Timely, well-written, heartfelt but . . .
Blurb: Jerome Sugar learned the art of baking in his grandma’s bakery, also called Sugar, on historic Perdita Street in San Francisco. He supplies baked goods to the Lost and Found Bookshop across the street.
When the restaurant that shares his commercial kitchen loses its longtime tenant, a newcomer moves in: Margot Salton, a barbecue master from Texas.
Margot isn’t exactly on the run, but she needs a fresh start. She’s taken care of herself her whole life, pulling herself up by her fingernails to recover from trauma, and her dream has been to open a restaurant somewhere far, far from Texas. The shared kitchen with Jerome’s Sugar bakery is the perfect setup: a state-of-the-art kitchen and a vibrant neighborhood popular with tourists and locals.
Margot instantly takes to Jerome’s mother, the lively, opinionated Ida. The older woman proves to be a good mentor, and Margot is drawn to Jerome. Despite their different backgrounds their attraction is powerful—even though Jerome worries that Margot will simply move on from him once she’s found some peace and stability. But just as she starts to relax into a happy new future, Margot’s past in Texas comes back to haunt her…
In Susan Wiggs’ latest novel, Sugar and Salt, Margot Salton is on the verge of realizing her dream, opening a barbecue restaurant despite a past that keeps rearing its ugly head. As part of this realization, Margot meets Ida and Jerome Sugar, the mother/son team behind the bakery adjacent to her new restaurant who will both impact her life in very different ways.
Sugar and Salt can be divided into three stories, which may be the reason why I came away feeling a bit more “meh” about the book than I might otherwise have felt. First we have modern Margot who’s looking for a place to open her restaurant and then the inevitable anxiety attached to the opening of her restaurant and all of the pitfalls that naturally come along. Then we have young Ida during the turbulent late 60s/early 70s, caught up in the civil rights movement and the Vietnam war, falling in love with a White man. And then we have young Margot, Margie Salinas, fighting for her life in more ways than one.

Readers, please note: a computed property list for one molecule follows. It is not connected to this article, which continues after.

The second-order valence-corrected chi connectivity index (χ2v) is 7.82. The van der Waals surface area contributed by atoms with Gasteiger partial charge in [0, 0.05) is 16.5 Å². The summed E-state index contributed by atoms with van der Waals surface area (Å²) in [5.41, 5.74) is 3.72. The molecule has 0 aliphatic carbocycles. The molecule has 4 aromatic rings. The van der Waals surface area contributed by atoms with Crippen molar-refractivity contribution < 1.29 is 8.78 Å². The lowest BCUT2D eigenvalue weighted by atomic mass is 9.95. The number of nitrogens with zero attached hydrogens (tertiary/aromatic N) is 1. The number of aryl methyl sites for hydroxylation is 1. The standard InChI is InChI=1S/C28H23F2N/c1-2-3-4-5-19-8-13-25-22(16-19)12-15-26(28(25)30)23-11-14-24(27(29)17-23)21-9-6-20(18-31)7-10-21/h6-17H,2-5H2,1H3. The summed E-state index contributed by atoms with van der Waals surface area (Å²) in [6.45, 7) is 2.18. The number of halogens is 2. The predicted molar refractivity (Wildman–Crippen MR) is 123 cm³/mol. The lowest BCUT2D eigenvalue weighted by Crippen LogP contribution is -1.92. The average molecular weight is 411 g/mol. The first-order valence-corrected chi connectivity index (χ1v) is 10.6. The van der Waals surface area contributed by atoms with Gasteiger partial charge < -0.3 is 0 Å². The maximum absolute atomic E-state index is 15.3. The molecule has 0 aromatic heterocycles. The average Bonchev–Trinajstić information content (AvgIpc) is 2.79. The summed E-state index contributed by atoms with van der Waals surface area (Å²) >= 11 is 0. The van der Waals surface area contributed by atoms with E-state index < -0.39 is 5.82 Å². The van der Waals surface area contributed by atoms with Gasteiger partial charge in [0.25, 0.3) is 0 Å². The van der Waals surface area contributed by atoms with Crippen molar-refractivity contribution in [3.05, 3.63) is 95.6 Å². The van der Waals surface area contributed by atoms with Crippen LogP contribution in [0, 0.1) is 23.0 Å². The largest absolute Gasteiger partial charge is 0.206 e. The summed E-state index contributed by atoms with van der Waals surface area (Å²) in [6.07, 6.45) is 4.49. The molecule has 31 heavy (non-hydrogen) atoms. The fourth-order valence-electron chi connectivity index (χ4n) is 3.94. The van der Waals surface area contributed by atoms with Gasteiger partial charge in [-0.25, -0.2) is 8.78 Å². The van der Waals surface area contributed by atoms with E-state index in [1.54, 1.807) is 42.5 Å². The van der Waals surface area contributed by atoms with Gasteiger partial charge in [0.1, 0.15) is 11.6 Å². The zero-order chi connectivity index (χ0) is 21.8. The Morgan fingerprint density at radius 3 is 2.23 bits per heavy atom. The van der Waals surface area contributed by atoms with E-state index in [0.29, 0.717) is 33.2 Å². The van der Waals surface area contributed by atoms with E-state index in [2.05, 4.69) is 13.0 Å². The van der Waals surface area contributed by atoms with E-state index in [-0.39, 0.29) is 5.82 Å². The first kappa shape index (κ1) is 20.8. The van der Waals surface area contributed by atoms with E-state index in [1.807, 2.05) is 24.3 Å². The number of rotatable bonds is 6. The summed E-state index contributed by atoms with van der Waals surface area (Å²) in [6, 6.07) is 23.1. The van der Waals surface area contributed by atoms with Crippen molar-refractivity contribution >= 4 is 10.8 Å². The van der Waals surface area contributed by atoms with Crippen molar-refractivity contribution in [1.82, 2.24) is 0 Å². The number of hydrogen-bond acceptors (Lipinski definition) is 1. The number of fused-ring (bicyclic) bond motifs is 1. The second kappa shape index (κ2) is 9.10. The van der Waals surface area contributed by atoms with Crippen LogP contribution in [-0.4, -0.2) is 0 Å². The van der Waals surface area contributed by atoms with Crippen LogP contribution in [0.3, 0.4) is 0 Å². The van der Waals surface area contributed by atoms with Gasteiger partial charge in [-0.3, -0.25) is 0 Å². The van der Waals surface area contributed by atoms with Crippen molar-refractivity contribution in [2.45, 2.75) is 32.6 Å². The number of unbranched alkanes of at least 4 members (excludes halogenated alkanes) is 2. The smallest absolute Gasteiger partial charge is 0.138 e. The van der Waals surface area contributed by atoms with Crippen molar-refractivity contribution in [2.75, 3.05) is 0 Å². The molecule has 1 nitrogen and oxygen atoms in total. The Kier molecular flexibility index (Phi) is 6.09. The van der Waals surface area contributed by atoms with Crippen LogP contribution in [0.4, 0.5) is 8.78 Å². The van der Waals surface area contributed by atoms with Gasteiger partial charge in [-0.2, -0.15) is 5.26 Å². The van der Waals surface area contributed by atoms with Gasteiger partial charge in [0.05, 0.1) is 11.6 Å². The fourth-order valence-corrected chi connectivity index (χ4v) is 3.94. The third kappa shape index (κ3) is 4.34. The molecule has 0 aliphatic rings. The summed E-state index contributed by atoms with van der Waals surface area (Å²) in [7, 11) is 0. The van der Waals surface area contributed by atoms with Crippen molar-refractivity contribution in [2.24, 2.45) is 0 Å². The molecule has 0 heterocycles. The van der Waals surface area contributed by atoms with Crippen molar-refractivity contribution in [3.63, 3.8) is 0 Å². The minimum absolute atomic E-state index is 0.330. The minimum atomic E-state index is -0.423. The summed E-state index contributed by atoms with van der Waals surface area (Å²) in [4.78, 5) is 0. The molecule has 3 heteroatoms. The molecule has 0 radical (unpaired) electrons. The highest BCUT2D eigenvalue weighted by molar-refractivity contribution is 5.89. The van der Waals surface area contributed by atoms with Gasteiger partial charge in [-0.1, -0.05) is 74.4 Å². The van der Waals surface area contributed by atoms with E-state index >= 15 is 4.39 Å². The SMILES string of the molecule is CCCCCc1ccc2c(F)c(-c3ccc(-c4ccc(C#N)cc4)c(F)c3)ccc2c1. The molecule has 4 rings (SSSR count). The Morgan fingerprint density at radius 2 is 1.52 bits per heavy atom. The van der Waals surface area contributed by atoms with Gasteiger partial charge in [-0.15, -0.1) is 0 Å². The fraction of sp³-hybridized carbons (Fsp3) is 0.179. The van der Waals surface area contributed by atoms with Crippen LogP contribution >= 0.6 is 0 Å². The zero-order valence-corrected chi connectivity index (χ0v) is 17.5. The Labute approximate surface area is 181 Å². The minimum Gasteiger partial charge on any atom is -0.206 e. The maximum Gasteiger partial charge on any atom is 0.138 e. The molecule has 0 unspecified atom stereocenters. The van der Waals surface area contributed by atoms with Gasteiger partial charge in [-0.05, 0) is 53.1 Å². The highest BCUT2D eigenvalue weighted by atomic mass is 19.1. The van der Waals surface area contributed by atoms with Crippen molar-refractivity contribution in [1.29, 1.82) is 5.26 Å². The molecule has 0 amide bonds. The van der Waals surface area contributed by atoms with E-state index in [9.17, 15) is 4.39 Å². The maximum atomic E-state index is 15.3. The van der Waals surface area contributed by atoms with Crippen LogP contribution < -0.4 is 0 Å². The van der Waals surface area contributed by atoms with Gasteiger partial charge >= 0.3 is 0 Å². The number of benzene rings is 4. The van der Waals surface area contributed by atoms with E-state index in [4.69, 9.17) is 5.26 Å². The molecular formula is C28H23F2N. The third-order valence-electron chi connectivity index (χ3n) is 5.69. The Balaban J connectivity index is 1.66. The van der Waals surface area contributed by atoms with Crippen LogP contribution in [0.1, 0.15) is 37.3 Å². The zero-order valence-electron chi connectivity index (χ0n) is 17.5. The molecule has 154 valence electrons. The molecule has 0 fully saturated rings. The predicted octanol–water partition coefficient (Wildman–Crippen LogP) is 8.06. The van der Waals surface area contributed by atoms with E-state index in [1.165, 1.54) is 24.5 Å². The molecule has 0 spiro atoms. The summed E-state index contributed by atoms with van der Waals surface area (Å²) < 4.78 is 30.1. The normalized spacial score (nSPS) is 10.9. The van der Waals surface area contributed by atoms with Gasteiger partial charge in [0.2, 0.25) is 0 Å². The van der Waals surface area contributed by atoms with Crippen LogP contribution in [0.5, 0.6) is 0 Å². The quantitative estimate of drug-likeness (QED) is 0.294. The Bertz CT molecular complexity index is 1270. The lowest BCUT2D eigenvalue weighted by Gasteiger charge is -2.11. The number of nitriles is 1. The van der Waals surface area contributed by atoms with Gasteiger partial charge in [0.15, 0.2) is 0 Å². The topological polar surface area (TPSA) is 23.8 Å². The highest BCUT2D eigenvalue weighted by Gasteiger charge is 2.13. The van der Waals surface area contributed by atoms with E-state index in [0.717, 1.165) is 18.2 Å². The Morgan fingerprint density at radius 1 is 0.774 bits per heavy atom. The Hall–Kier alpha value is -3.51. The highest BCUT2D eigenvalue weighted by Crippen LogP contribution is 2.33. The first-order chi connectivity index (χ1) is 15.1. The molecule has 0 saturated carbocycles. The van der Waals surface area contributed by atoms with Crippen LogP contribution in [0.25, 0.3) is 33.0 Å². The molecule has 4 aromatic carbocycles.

While I whole-heartedly believe that Sugar and Salt is timely, well-intentioned, and necessary in the ability of artists to encourage open-mindedness and open-heartedness, to be front and center in social change or acceptance, I ultimately felt that it spread itself a bit thin. I didn’t feel the same passion and emotion in the first two sections that I felt in the one about young Margie Salinas. For me, as painful as it frequently was and as angering as it frequently was, it was the heart of this novel, which I’m not certain it was supposed to be or why else have the Ida section? In fact, as much as I liked young Ida and her pursuit of freedom and love, I’d rather she was given more time than allotted here. Wiggs’ really raised the emotional bar in the Margie Salinas section that wasn’t met in the others. The romantic relationships felt uninspired but that’s only because they weren’t allowed to flourish.
While I would love to tell you more about the Margie Salinas section, I feel like I might be delving into spoilers because the book is told in a non-linear fashion with a past being hinted at until it becomes major. Frankly, I wished Wiggs had written a more linear story because the deliciousness of Margie/Margot’s success would have tasted sweeter, perhaps her romance with Jerome would have felt more passionate. Maybe we all could have delighted in the saltiness and the sweetness. As it is, a flavor felt missing to me, the flavor that would have given it more depth and not just padding.
I do believe that this has become the thing lately–mesh a historical situation with a present one for meaning or depth or to draw commonalities or associations. However, if the writer doesn’t create enough depth in both sections, one or the other feels anemic and drags down the other. Which leads me to wonder, why have two stories if you’re not going to do well by both and by that I mean, fully flesh out the stories?
And, perhaps I’m wanting/needing more than I should from this book, but I felt like the possibility was there.
Lastly, gosh, I wish there had been more time spent in the kitchen. For all of you foodie readers out there, don’t you love chefs stirring the pot (metaphorically and literally)? All of that delectability of food being created? I was expecting more of that. There are recipes at the end. That helps a little.
Have you read it? What did you think?
I received an ARC in exchange for an honest review.